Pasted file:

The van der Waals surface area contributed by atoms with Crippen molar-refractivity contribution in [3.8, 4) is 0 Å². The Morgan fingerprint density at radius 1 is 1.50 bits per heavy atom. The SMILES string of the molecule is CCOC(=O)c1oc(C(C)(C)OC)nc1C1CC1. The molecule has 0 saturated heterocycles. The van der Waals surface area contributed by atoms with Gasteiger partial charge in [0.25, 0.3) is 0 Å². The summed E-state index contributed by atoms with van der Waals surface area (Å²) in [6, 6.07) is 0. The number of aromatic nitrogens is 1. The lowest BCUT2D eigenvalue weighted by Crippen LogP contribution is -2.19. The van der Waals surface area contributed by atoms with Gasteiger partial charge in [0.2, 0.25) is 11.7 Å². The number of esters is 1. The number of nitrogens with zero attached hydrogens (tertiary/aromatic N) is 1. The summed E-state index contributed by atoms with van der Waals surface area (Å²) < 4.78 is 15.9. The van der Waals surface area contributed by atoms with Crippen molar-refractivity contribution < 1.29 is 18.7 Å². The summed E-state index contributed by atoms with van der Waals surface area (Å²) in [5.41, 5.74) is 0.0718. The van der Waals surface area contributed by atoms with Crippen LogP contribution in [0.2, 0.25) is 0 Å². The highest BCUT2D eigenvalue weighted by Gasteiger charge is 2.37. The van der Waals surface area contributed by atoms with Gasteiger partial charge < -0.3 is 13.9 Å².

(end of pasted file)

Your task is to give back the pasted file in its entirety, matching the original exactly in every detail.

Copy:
The van der Waals surface area contributed by atoms with Crippen molar-refractivity contribution in [3.8, 4) is 0 Å². The Morgan fingerprint density at radius 1 is 1.50 bits per heavy atom. The SMILES string of the molecule is CCOC(=O)c1oc(C(C)(C)OC)nc1C1CC1. The molecule has 0 saturated heterocycles. The van der Waals surface area contributed by atoms with Gasteiger partial charge in [0.25, 0.3) is 0 Å². The summed E-state index contributed by atoms with van der Waals surface area (Å²) in [6, 6.07) is 0. The number of aromatic nitrogens is 1. The lowest BCUT2D eigenvalue weighted by Crippen LogP contribution is -2.19. The van der Waals surface area contributed by atoms with Gasteiger partial charge in [0.2, 0.25) is 11.7 Å². The number of esters is 1. The number of nitrogens with zero attached hydrogens (tertiary/aromatic N) is 1. The summed E-state index contributed by atoms with van der Waals surface area (Å²) < 4.78 is 15.9. The van der Waals surface area contributed by atoms with Crippen molar-refractivity contribution < 1.29 is 18.7 Å². The summed E-state index contributed by atoms with van der Waals surface area (Å²) in [5.41, 5.74) is 0.0718. The van der Waals surface area contributed by atoms with Crippen LogP contribution in [0.2, 0.25) is 0 Å². The highest BCUT2D eigenvalue weighted by Gasteiger charge is 2.37. The van der Waals surface area contributed by atoms with Gasteiger partial charge < -0.3 is 13.9 Å².